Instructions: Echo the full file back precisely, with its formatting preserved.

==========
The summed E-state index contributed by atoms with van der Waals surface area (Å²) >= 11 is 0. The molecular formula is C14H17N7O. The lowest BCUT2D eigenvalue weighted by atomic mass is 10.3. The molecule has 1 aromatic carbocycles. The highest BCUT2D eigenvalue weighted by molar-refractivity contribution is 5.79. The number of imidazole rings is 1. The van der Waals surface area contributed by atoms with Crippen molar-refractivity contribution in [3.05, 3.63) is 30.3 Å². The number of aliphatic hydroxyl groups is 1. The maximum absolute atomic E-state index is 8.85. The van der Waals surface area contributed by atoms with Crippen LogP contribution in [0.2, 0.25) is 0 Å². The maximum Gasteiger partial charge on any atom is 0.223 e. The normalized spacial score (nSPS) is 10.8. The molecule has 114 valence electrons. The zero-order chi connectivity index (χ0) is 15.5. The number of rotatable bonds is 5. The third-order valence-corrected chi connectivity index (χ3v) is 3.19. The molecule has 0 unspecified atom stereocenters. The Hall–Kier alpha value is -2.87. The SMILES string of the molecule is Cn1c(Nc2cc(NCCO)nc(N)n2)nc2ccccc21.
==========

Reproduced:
The summed E-state index contributed by atoms with van der Waals surface area (Å²) >= 11 is 0. The molecular formula is C14H17N7O. The lowest BCUT2D eigenvalue weighted by atomic mass is 10.3. The molecule has 1 aromatic carbocycles. The highest BCUT2D eigenvalue weighted by molar-refractivity contribution is 5.79. The number of imidazole rings is 1. The van der Waals surface area contributed by atoms with Crippen molar-refractivity contribution in [3.05, 3.63) is 30.3 Å². The number of aliphatic hydroxyl groups is 1. The maximum absolute atomic E-state index is 8.85. The van der Waals surface area contributed by atoms with Crippen LogP contribution in [0.2, 0.25) is 0 Å². The maximum Gasteiger partial charge on any atom is 0.223 e. The normalized spacial score (nSPS) is 10.8. The molecule has 114 valence electrons. The zero-order chi connectivity index (χ0) is 15.5. The number of rotatable bonds is 5. The third-order valence-corrected chi connectivity index (χ3v) is 3.19. The molecule has 0 unspecified atom stereocenters. The Hall–Kier alpha value is -2.87. The SMILES string of the molecule is Cn1c(Nc2cc(NCCO)nc(N)n2)nc2ccccc21.